Share The importance of breastfeeding in the Middle Ages
I have found a very interesting work that tells us about the great importance of breastfeeding for the survival of children in the Middle Ages .
The work was done on human remains of a village that was abandoned during the Black Death. Until then, it could be considered that children were almost exclusively fed with breast milk until they were eighteen months old, although water and solid foods were added to their diet.
They were in very good condition, but only while they were still receiving breast milk.
These children had a growth and development equal to that of children in today's advanced societies, as breast milk protected them from diseases and provided them with a reliable and pollution-free diet.
However, when breastfeeding ceased, mortality soared and malnutrition and slow growth also reached, so much so that it was possible to show that humans continued to grow until they were 20 years old, and not until they turned 18 as is currently normal. This is explained because during childhood they did not receive, after weaned, enough food and did not grow at the normal rate.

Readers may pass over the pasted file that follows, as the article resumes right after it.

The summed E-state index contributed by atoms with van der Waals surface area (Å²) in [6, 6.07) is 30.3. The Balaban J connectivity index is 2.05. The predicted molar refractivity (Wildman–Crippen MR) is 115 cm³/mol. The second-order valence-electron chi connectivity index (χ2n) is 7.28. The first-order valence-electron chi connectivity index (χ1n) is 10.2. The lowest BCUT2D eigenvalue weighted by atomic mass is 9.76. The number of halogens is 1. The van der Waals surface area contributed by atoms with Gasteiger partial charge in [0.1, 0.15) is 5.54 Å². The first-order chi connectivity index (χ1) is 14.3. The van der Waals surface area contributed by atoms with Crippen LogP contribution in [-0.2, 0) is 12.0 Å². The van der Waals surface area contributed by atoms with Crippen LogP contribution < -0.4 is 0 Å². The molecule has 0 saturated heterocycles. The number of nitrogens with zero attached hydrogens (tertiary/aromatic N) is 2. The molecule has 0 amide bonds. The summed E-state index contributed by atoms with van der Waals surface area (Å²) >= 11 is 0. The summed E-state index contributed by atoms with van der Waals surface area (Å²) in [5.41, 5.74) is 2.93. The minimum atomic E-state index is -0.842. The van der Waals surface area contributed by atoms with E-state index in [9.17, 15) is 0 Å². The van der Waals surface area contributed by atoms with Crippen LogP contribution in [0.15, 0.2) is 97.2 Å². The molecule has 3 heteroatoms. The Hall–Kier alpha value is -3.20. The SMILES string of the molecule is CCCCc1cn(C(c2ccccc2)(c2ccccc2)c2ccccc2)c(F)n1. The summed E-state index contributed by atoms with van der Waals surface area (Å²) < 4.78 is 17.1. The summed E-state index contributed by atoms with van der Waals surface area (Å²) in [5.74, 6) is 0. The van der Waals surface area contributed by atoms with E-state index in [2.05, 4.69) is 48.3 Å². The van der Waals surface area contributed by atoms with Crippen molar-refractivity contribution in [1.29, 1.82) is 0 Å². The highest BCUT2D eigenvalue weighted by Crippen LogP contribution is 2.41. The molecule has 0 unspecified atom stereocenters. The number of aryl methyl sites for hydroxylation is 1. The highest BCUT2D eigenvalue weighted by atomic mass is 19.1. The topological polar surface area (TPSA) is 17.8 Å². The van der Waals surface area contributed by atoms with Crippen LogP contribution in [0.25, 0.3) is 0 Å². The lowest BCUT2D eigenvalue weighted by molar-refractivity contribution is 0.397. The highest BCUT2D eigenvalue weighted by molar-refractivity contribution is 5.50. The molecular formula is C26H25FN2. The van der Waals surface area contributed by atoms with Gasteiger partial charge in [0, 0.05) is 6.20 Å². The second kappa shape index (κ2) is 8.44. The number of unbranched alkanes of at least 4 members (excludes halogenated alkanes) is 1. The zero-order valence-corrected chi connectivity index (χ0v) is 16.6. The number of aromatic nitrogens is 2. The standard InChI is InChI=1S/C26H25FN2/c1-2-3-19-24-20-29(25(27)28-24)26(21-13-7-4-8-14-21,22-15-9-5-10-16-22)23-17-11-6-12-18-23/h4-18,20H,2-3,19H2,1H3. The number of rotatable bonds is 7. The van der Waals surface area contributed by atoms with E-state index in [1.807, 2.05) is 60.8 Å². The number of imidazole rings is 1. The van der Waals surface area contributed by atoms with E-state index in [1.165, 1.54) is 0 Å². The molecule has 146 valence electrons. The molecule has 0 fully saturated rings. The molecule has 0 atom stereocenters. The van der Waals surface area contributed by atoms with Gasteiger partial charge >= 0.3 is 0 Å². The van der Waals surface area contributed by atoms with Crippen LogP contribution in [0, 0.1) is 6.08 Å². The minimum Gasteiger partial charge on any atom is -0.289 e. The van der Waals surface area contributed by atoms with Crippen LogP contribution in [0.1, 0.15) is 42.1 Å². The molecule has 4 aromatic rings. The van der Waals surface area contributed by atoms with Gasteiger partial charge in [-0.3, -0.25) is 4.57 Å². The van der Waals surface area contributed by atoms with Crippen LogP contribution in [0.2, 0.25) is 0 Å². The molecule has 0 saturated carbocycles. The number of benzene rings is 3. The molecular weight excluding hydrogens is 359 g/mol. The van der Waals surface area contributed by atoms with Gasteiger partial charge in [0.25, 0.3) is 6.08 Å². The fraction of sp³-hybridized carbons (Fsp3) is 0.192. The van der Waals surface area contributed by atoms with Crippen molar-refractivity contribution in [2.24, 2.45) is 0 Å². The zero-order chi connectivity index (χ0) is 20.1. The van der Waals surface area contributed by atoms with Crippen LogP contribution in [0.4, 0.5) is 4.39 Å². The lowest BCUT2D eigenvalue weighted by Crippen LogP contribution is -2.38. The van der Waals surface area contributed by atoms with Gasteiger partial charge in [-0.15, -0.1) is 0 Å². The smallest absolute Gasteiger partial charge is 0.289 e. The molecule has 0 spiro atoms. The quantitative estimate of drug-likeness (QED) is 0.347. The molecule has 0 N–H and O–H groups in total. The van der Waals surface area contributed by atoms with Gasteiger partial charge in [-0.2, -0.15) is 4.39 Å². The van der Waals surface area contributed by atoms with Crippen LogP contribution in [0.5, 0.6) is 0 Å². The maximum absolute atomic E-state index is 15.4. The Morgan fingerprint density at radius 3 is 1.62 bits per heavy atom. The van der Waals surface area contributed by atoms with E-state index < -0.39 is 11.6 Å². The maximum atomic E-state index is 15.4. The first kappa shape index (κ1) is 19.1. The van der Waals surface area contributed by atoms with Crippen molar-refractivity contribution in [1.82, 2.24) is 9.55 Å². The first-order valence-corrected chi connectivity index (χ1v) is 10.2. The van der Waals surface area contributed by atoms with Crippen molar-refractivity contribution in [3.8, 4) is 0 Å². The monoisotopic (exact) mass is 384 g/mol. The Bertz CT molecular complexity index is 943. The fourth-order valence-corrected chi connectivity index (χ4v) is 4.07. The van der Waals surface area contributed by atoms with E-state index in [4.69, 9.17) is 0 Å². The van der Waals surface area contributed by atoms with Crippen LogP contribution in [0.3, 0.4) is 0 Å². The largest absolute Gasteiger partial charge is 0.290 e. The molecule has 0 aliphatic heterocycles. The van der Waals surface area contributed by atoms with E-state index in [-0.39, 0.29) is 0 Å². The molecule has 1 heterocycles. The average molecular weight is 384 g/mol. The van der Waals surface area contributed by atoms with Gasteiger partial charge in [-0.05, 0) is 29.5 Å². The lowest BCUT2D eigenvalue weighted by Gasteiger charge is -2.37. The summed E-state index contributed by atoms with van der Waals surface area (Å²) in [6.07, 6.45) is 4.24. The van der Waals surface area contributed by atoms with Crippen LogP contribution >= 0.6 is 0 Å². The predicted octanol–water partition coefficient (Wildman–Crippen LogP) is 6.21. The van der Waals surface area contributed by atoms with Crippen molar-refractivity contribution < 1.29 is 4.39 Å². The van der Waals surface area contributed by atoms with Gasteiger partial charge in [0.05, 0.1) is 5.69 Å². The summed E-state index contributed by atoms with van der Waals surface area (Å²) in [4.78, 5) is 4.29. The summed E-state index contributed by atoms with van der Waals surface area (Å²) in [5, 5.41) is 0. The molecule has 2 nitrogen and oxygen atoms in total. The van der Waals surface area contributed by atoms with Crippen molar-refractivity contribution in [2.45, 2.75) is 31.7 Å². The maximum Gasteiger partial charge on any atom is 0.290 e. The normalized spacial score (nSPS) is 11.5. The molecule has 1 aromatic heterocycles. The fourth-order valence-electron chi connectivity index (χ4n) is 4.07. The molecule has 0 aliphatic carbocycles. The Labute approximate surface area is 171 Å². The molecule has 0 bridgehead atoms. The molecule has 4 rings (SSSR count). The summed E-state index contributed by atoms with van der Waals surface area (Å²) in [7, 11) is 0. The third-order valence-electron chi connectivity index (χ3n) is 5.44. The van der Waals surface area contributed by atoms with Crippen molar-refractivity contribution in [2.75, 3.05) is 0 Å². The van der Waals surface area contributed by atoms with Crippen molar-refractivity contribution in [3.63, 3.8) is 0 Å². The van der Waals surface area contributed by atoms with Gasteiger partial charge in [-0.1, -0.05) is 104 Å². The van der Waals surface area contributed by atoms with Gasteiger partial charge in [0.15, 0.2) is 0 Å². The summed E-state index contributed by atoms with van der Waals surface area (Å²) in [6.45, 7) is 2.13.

The extension of prolonged suckling, in addition to the practical issue in a context of food shortages, was due to cultural reasons. Possibly it was evident that breastfeeding kept children well nourished and healthy, in addition to counting women with a propitious environment, in which it was usual to breastfeed and receive support and reliable information from other experienced mothers.
It is interesting to note that breastfeeding demonstrates its historical importance in the Middle Ages as a protective factor for the health and survival of babies, even in the context of food crisis and the worst possible health conditions.
Via | The Guardian